Utah is home to about 900 native bee species, and most of them are solitary. They do not live in a colony, like honey bees and bumble bees, but instead each female creates her own nest. Most solitary bees nest in the ground, but many nest in pre-existing cavities, such as hollow reeds or holes left behind by wood boring beetles. Some species are active in the spring, while others aren't active until summer. In several instances, solitary bees are better pollinators than honey bees, and a few species, such as alfalfa leafcutting bees, alkali bees, and blue orchard bees, are managed as commercial pollinators.
The blue orchard bee is an important pollinator of fruit and nut trees, and can be managed in backyard or large commercial settings. "How to Manage the Blue Orchard Bee as an Orchard Pollinator," by Jordi Bosch and William Kemp discusses using blue orchard bees to pollinate fruit trees. Also, a list of resources for acquiring blue orchard bees and blue orchard bee nest materials will help in promoting this bee.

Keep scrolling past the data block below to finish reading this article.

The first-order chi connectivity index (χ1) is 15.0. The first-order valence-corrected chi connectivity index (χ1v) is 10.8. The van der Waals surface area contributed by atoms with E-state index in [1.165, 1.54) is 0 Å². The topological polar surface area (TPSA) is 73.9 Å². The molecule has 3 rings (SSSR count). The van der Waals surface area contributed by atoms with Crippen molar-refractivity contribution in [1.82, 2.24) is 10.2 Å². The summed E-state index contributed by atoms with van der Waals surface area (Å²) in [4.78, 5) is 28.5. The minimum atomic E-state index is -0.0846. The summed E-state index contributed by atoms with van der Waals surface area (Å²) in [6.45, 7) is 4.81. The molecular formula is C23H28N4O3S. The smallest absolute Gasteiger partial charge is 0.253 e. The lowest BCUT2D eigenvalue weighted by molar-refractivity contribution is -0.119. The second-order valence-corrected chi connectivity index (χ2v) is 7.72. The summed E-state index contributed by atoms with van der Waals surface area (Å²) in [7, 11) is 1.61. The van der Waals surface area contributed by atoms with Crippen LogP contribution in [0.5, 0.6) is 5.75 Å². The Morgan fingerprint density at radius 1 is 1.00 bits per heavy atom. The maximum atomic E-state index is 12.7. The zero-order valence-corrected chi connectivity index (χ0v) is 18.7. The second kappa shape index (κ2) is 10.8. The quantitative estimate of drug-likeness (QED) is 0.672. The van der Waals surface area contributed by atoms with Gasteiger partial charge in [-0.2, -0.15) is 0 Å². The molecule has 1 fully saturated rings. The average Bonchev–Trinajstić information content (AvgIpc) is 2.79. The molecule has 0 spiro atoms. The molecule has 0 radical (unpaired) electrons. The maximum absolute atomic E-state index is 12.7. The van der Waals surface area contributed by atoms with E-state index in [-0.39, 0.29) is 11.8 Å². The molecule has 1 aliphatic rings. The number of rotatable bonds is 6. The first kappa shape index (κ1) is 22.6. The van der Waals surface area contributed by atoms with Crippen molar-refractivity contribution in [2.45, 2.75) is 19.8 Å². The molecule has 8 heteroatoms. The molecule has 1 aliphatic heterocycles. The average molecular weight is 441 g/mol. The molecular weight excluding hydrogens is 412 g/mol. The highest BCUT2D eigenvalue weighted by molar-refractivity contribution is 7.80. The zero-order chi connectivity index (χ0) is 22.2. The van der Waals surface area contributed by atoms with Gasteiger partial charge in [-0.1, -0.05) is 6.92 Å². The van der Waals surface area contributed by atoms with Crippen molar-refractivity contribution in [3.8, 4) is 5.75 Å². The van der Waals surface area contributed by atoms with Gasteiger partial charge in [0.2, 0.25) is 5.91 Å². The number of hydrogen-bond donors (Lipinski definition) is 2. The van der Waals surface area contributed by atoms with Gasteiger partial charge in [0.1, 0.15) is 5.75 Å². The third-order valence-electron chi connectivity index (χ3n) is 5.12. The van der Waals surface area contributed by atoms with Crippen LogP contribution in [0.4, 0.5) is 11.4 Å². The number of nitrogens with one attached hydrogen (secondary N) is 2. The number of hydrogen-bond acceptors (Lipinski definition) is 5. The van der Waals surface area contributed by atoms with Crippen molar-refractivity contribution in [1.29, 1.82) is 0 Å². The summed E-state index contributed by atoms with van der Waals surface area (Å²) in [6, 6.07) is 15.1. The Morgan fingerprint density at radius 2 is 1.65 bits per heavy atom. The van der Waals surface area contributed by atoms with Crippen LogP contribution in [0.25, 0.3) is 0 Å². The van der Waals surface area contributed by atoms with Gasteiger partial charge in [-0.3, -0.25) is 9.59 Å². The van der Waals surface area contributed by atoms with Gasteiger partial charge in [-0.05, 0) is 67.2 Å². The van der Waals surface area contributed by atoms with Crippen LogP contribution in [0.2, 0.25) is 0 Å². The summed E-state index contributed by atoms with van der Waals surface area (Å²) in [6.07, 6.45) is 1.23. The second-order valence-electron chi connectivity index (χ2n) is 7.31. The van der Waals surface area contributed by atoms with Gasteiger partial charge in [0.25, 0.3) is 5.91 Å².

Information about commercially managed solitary bees can be found on the USDA-ARS Bee Biology and Systematics website.
Excellent resources exist if you would like to learn more about native bees.
The Xerces Society is a great source of information about bee conservation.
eXtension.org has a lot of useful information about native bees.
Gardening for Native Bees in Utah and Beyond is a USU Extension publication for gardeners hoping to attract native pollinators.